A long-standing company that is locally owned and operated recently was recognized as the top in the state.
Thomson Construction Supply Co., Inc. was awarded the "Quality Control Award for Ready-Mix Concrete Production" by the Georgia Department of Transportation, the Federal Highway Administration and the Georgia Highway Contractor's Association.
Thomson Construction President Kenneth Williams said the award was based on results of multiple testing of samples of concrete the company poured for the new Thomson By-Pass project. The tests were done by DOT inspectors.
Only one concrete company in the state receives the award each year.
"So that made us feel really good," Mr. Williams said. "I'm very pleased we received such a prestigious award."
A letter to Mr. Williams from DOT's State Materials and Research Engineer Georgene Geary said "the award is distributed for those projects achieving the highest standards in transportation construction." The letter also acknowledged the work of Thomson Construction's plant managers/batchers James Hill and Jimmy Roberts.
Mr. Williams said both men have been with the company for more than 25 years, and measure the materials for each job, mix the concrete and test it before it goes out, and makes sure the accompanying paperwork is turned in correctly to DOT.
"It was an honor," Mr. Roberts said. "But, it took all of us to make it happen."
Mr. Williams agreed with Mr. Roberts. He said there are 14 employees at the company's four plants, which are located in Thomson, Camak, Washington and Lincolnton.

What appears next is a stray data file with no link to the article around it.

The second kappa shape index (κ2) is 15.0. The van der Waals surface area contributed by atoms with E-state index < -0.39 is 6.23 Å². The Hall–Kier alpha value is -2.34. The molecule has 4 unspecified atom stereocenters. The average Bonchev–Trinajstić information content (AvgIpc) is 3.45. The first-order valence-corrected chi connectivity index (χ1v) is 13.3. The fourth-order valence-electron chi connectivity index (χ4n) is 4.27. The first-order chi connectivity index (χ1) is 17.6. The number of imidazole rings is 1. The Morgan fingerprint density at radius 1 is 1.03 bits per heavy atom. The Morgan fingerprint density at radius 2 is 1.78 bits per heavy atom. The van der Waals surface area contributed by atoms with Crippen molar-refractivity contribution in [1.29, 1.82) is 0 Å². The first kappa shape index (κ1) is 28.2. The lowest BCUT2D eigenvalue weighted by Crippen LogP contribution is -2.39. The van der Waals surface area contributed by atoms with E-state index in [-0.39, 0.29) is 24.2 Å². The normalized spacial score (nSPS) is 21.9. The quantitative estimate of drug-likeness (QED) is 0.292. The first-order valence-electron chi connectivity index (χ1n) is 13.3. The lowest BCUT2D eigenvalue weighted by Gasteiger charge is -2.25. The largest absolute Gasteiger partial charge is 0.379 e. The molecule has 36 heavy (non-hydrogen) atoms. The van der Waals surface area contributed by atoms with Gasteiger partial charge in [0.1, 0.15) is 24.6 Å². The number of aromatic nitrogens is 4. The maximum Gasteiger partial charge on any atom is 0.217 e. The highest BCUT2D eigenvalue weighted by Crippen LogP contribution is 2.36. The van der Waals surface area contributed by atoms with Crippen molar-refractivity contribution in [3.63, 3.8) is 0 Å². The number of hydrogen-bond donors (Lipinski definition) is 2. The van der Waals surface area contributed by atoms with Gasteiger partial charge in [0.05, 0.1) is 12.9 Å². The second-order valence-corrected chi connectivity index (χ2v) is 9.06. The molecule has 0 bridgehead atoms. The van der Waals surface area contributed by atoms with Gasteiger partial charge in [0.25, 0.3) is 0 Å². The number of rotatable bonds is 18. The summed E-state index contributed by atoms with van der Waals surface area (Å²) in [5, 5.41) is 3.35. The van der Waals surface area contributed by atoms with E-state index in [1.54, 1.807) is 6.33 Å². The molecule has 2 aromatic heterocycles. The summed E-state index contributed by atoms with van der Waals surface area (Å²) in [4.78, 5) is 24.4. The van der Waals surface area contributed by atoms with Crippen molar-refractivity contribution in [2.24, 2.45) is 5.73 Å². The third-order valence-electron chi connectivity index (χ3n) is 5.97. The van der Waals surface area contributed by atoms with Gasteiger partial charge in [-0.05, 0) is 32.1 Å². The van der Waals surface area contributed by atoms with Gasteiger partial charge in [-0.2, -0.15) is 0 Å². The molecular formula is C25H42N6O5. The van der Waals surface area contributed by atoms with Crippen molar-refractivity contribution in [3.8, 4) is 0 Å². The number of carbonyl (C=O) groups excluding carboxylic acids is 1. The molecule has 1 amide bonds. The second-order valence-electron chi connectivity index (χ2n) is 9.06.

"From the secretaries who handle the scheduling, to the batchers who mix, down to the drivers, it's a group effort," Mr. Williams said. "We're a family here."
Incorporated in 1949, Thomson Construction Supply Company has been owned and operated by the D.C. Hughes family. The four Georgia DOT certified plants serve 10 surrounding counties.
A few of the company's recent projects include all bridges on the bypass, Thomson High School, Thomson Middle School, Washington-Wilkes Middle/High School, Augusta Tech Thomson campus, Thomson-McDuffie Law Enforcement Center, Walmart, CVS, Walgreens, Ryan's, Milliken and Acclaimed Lighting.
"It makes me proud because everybody sees what we did," Mr. Roberts said. "When we see bridges, I tell my kids, 'I did that.' I learn something different every day with the different job sites. There's always something interesting to see."
Mr. Williams said the company currently is working on the city-county government complex in Thomson, the hospital expansion in Wilkes County and the water treatment expansion in Warrenton.
During their interview with The McDuffie Mirror, the two plant managers closely monitored clouds in the sky. They said concrete can't be poured in the rain. And during the summer, there's even more to consider. Concrete gives off a chemical reaction if its temperature rises above 90 degrees. Because business can't be put on hold until a cooler season, Mr. Williams said the batchers add ice and cold water when mixing the concrete. With admiration, he said they "know just how much to add."
"I've been in the business over 40 years," Mr. Hill said. "When it comes to concrete, you name it, I can do it. I like to visualize the picture, then make it come true when I do the concrete. Once it's finished, I get to see my good work."